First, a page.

Vive la France! Madam Tussaud delved right into the French Revolution through the perspective of a young wax figure maker, Marie. By focusing on the lives of her friends and family, including the notorious Robespierre, the author examined the political perspectives held by French people of different social stations at the onset of the Revolution. Through the vividly descriptive writing, I was surrounded by the gilded rooms of Versailles, the smelly streets of Paris, and the smoldering embers of the Bastille.
Since this was a historical fiction novel, I found myself eagerly researching Marie to see if the startling actions she took really happened. It seemed she actually made wax heads of the traitors beheaded in the Revolution! Marie was a strong woman for the times, which made her a great person to follow through the turmoil facing France. Even though the French Revolution was obviously a very serious period of history, for some reason I didn’t expect the book to be so heavy. There were points when I felt the writing was a little too fact driven, and the emphasis focused on reciting the details of the political decisions that culminated in dethroning Louis and Marie Antoinette rather than Marie’s experience in the Revolution as a young woman struggling to find love and earn a living.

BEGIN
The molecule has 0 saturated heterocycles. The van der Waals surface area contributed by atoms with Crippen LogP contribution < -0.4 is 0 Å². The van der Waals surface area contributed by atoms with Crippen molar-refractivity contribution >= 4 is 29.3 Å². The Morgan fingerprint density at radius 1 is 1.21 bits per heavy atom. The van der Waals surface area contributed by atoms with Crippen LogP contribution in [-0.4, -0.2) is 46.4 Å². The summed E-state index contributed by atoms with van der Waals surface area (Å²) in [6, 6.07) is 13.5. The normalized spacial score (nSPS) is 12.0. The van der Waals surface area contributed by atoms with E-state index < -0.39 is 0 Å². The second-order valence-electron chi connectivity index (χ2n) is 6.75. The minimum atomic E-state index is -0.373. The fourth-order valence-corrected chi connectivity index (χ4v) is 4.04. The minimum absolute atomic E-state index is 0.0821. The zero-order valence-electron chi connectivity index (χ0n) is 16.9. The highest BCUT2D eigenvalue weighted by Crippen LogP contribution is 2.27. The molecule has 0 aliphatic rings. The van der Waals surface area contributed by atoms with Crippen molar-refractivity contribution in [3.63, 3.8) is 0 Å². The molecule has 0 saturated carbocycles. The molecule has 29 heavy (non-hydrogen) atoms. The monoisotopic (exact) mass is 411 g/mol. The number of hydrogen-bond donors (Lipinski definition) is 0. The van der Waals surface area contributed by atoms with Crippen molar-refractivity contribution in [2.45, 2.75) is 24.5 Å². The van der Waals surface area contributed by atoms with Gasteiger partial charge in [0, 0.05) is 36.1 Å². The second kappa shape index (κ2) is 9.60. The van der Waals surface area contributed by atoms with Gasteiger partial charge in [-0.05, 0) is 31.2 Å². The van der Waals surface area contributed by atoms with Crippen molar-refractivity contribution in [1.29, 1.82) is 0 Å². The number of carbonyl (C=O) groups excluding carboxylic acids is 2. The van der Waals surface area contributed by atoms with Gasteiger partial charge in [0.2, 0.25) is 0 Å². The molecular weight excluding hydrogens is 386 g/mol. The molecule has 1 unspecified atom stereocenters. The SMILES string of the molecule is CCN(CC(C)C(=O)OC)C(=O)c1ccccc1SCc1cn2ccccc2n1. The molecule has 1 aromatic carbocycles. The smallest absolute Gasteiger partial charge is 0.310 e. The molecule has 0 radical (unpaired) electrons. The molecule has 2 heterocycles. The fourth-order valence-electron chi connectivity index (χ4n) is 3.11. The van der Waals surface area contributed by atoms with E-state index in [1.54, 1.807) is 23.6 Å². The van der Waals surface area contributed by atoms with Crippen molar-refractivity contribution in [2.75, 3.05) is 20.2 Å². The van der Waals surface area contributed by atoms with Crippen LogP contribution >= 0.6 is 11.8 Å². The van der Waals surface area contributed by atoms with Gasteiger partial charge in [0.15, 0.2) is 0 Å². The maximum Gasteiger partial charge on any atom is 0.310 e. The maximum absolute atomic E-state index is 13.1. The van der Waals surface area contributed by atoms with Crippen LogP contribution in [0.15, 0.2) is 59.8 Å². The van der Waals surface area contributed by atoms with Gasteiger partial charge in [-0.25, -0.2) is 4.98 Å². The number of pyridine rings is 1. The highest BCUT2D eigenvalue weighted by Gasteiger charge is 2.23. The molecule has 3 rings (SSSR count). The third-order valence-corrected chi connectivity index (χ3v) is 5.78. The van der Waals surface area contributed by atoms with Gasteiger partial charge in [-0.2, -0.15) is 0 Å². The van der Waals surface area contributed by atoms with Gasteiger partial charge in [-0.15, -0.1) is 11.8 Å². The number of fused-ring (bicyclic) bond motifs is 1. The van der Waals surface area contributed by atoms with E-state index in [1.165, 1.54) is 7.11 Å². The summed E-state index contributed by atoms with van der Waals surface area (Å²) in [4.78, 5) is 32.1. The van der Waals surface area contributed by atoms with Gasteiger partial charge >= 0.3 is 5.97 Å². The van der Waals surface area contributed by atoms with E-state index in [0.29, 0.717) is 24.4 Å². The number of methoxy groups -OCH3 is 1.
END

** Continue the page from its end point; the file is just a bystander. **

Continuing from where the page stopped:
The novel was extremely informative, but I would have liked this to be a little lighter.